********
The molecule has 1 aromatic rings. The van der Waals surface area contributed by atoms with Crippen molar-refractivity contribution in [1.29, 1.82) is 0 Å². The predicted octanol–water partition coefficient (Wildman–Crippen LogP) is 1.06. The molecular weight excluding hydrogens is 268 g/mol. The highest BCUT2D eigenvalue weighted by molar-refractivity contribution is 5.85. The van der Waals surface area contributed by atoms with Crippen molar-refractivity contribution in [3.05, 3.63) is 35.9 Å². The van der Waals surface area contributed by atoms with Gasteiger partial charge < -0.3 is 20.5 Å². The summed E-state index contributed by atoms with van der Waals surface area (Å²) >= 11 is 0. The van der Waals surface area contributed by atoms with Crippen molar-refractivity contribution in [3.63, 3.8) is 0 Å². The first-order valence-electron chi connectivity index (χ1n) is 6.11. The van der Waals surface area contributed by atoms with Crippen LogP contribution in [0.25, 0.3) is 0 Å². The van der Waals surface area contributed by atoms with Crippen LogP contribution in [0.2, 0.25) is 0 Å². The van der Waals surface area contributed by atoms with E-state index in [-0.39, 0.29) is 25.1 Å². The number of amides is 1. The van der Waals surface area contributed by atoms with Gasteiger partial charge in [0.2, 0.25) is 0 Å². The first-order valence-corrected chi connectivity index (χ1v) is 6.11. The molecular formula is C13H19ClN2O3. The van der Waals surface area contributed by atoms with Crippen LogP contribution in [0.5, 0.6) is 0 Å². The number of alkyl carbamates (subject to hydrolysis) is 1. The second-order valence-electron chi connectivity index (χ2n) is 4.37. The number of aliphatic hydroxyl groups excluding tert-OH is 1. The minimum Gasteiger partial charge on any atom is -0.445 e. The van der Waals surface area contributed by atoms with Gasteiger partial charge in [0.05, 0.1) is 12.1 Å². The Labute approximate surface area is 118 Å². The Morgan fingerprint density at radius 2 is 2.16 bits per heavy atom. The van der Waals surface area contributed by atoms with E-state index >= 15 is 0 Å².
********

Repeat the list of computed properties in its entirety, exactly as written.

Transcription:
The molecule has 1 aromatic rings. The van der Waals surface area contributed by atoms with Crippen molar-refractivity contribution in [1.29, 1.82) is 0 Å². The predicted octanol–water partition coefficient (Wildman–Crippen LogP) is 1.06. The molecular weight excluding hydrogens is 268 g/mol. The highest BCUT2D eigenvalue weighted by molar-refractivity contribution is 5.85. The van der Waals surface area contributed by atoms with Crippen molar-refractivity contribution in [3.05, 3.63) is 35.9 Å². The van der Waals surface area contributed by atoms with Gasteiger partial charge < -0.3 is 20.5 Å². The summed E-state index contributed by atoms with van der Waals surface area (Å²) >= 11 is 0. The van der Waals surface area contributed by atoms with Crippen molar-refractivity contribution in [3.63, 3.8) is 0 Å². The first-order valence-electron chi connectivity index (χ1n) is 6.11. The van der Waals surface area contributed by atoms with Crippen LogP contribution in [0.25, 0.3) is 0 Å². The van der Waals surface area contributed by atoms with Crippen LogP contribution in [0.2, 0.25) is 0 Å². The van der Waals surface area contributed by atoms with E-state index in [-0.39, 0.29) is 25.1 Å². The number of amides is 1. The van der Waals surface area contributed by atoms with Gasteiger partial charge in [0.2, 0.25) is 0 Å². The first-order valence-corrected chi connectivity index (χ1v) is 6.11. The molecular formula is C13H19ClN2O3. The van der Waals surface area contributed by atoms with Crippen LogP contribution in [0.5, 0.6) is 0 Å². The number of alkyl carbamates (subject to hydrolysis) is 1. The second-order valence-electron chi connectivity index (χ2n) is 4.37. The number of aliphatic hydroxyl groups excluding tert-OH is 1. The minimum Gasteiger partial charge on any atom is -0.445 e. The van der Waals surface area contributed by atoms with Gasteiger partial charge in [0.05, 0.1) is 12.1 Å². The Labute approximate surface area is 118 Å². The Morgan fingerprint density at radius 2 is 2.16 bits per heavy atom. The van der Waals surface area contributed by atoms with E-state index >= 15 is 0 Å².